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The New York Times recently ran a series, titled “Diseases on the Brink“, that surveyed five diseases – polio, measles, dracunculiasis (also known as guinea worm), blinding trachoma and lymphatic filariasis – that it may be possible to eradicate, if the political will of the world community is up to the task. All these diseases can be treated with relatively simple measures, and have been wiped out or nearly so in industrialized nations thanks to improved sanitation and vaccination, but remain endemic in the Third World. All of them are also notable for their effects, which can include lifelong debility, disfigurement, or both.

While polio and measles will likely be familiar to readers, the other three may not be. Guinea worm was discussed in the Ebon Musings essay “All Possible Worlds“, to which I direct interested readers (although a strong stomach is advisable).

The other two are equally revolting in their effects. Blinding trachoma is an eye infection caused by the same microorganism that causes chlamydia, Chlamydia trachomatis. Spread from person to person by flies or by contact with infected individuals, the disease causes the sufferer’s eyelid to turn inwards, painfully scraping the eyelashes over the surface of the eyeball with each blink. If not treated, the corneal scarring this causes eventually leads to total blindness. The World Health Organization estimates that 70 million people worldwide are infected with trachoma, with infection rates as high as 86% in countries such as Ethiopia, and as many as 5 million suffer from the late-stage trachoma that ultimately causes blindness.

The Times’ description of how the disease is spread:

Swarming Musca sorbens flies play an ignominious role in spreading the disease. They crave eye discharge and pick up chlamydia as they burrow greedily, maddeningly into infected eyes.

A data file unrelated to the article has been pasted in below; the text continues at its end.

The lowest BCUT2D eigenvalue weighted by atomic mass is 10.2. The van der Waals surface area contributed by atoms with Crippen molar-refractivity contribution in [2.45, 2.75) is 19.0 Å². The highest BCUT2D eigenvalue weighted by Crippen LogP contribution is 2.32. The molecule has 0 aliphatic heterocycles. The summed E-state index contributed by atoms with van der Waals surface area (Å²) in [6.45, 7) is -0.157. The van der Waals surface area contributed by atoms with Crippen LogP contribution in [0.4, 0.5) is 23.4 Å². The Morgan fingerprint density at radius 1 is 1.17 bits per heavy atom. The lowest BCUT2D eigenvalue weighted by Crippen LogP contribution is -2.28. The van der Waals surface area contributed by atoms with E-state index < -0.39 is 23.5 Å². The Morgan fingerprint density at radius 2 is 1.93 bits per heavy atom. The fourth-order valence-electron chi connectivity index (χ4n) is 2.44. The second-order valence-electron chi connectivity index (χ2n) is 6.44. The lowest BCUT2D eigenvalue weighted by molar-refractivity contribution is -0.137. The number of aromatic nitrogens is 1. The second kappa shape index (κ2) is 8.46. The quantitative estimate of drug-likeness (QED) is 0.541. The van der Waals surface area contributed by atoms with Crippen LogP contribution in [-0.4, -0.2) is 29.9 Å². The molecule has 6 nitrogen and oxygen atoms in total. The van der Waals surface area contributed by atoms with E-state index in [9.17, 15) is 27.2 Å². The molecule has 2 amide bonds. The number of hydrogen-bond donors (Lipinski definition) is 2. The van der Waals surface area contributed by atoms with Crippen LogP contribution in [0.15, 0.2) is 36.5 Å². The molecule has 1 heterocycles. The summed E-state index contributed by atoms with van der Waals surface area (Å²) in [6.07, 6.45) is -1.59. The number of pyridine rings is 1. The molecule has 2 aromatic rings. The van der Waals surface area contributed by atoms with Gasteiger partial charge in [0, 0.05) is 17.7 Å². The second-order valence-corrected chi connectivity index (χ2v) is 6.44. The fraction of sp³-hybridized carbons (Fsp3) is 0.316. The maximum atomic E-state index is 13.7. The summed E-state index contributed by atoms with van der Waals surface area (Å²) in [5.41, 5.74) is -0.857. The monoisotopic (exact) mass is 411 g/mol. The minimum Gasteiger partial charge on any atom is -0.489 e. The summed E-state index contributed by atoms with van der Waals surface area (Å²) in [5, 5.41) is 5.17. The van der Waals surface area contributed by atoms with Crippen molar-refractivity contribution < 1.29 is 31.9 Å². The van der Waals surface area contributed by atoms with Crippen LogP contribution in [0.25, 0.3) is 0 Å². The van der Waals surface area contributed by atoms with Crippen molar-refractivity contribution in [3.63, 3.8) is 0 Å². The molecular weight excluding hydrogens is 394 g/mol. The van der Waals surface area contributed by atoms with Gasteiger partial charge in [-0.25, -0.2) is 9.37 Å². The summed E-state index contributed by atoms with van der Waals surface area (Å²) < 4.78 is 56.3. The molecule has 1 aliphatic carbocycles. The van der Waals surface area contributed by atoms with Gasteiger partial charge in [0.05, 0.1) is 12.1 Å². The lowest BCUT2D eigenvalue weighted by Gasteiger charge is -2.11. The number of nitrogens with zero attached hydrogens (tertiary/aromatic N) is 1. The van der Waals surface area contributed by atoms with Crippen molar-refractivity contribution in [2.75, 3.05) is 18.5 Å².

recalls Mark Twain’s description in the essay Thoughts of God, where he imagines God giving the fly its marching orders:

“Depart into the uttermost corners of the earth, and diligently do your appointed work. Persecute the sick child; settle upon its eyes, its face, its hands, and gnaw and pester and sting; worry and fret and madden the worn and tired mother who watches by the child, and who humbly prays for mercy and relief with the pathetic faith of the deceived and the unteachable. Settle upon the soldier’s festering wounds in field and hospital and drive him frantic while he also prays, and betweentimes curses, with none to listen but you, Fly… Harry and persecute the forlorn and forsaken wretch who is perishing of the plague, and in his terror and despair praying; bite, sting, feed upon his ulcers, dabble your feet in his rotten blood, gum them thick with plague-germs… carry this freight to a hundred tables, among the just and the unjust, the high and the low, and walk over the food and gaum it with filth and death. Visit all; allow no man peace till he get it in the grave; visit and afflict the hard-worked and unoffending horse, mule, ox, ass, pester the patient cow, and all the kindly animals that labor without fair reward here and perish without hope of it hereafter; spare no creature, wild or tame; but wheresoever you find one, make his life a misery, treat him as the innocent deserve; and so please Me and increase My glory Who made the fly.”

Filariasis, by contrast, is caused by parasitic worms whose larvae are spread by mosquito bites. Inside the body, the worms grow to adult form, up to four inches long and as thin as hairs, and take up residence in the lymph nodes. They obstruct the vessels that allow lymphatic fluid to flow properly, causing it to pool in the body’s lower extremities – the legs, feet, and for men, the scrotum – and producing a grotesque swelling called elephantiasis. (The scrotum of an infected man can swell to the size of a basketball.) Even besides the pain and humiliation this condition causes all by itself, it can lead to fevers, sores and infected ulcers of the skin. Victims can be left literally unable to walk. The worst part is that, even if the parasite is killed by anti-worm medications, the swelling is permanent, because the overstretched lymph nodes do not shrink to their former size.